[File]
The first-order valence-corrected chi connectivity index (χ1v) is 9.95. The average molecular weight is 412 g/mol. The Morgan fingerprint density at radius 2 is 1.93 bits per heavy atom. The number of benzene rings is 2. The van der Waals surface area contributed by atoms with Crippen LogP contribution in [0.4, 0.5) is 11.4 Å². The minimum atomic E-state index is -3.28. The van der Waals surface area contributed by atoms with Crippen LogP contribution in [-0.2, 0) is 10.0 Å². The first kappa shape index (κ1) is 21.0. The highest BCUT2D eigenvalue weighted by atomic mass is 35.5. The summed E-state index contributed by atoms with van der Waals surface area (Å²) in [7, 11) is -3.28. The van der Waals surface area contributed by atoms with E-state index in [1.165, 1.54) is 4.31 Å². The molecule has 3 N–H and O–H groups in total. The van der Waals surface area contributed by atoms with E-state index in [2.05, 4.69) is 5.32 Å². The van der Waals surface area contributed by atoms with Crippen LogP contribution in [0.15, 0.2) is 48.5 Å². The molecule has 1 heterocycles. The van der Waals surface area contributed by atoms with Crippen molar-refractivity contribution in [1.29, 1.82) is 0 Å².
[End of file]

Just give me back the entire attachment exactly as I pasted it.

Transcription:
The first-order valence-corrected chi connectivity index (χ1v) is 9.95. The average molecular weight is 412 g/mol. The Morgan fingerprint density at radius 2 is 1.93 bits per heavy atom. The number of benzene rings is 2. The van der Waals surface area contributed by atoms with Crippen LogP contribution in [0.4, 0.5) is 11.4 Å². The minimum atomic E-state index is -3.28. The van der Waals surface area contributed by atoms with Crippen LogP contribution in [-0.2, 0) is 10.0 Å². The first kappa shape index (κ1) is 21.0. The highest BCUT2D eigenvalue weighted by atomic mass is 35.5. The summed E-state index contributed by atoms with van der Waals surface area (Å²) in [7, 11) is -3.28. The van der Waals surface area contributed by atoms with E-state index in [1.165, 1.54) is 4.31 Å². The molecule has 3 N–H and O–H groups in total. The van der Waals surface area contributed by atoms with E-state index in [2.05, 4.69) is 5.32 Å². The van der Waals surface area contributed by atoms with Crippen LogP contribution in [0.15, 0.2) is 48.5 Å². The molecule has 1 heterocycles. The van der Waals surface area contributed by atoms with Crippen molar-refractivity contribution in [1.29, 1.82) is 0 Å².